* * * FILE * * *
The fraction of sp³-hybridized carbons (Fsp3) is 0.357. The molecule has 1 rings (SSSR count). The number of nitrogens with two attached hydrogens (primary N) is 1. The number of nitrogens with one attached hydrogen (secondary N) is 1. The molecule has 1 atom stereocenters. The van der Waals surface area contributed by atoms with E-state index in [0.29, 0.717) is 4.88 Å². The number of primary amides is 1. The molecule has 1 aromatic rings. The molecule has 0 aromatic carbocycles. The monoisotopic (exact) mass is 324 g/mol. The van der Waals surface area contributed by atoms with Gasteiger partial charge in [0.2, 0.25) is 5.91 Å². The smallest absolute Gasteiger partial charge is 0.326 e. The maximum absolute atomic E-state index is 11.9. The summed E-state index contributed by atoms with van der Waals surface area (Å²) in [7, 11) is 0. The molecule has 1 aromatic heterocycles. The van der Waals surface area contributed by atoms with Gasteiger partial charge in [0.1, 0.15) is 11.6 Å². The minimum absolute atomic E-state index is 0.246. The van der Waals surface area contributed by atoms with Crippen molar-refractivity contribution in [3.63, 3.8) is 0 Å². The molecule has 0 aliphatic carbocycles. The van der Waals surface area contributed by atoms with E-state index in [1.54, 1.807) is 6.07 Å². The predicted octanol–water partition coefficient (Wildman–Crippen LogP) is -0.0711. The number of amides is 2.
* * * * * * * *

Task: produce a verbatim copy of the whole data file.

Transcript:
The fraction of sp³-hybridized carbons (Fsp3) is 0.357. The molecule has 1 rings (SSSR count). The number of nitrogens with two attached hydrogens (primary N) is 1. The number of nitrogens with one attached hydrogen (secondary N) is 1. The molecule has 1 atom stereocenters. The van der Waals surface area contributed by atoms with E-state index in [0.29, 0.717) is 4.88 Å². The number of primary amides is 1. The molecule has 1 aromatic rings. The molecule has 0 aromatic carbocycles. The monoisotopic (exact) mass is 324 g/mol. The van der Waals surface area contributed by atoms with Gasteiger partial charge in [0.2, 0.25) is 5.91 Å². The smallest absolute Gasteiger partial charge is 0.326 e. The maximum absolute atomic E-state index is 11.9. The summed E-state index contributed by atoms with van der Waals surface area (Å²) in [7, 11) is 0. The molecule has 1 aromatic heterocycles. The van der Waals surface area contributed by atoms with Gasteiger partial charge in [0.1, 0.15) is 11.6 Å². The minimum absolute atomic E-state index is 0.246. The van der Waals surface area contributed by atoms with Crippen molar-refractivity contribution in [3.63, 3.8) is 0 Å². The molecule has 0 aliphatic carbocycles. The van der Waals surface area contributed by atoms with E-state index in [1.54, 1.807) is 6.07 Å². The predicted octanol–water partition coefficient (Wildman–Crippen LogP) is -0.0711. The number of amides is 2.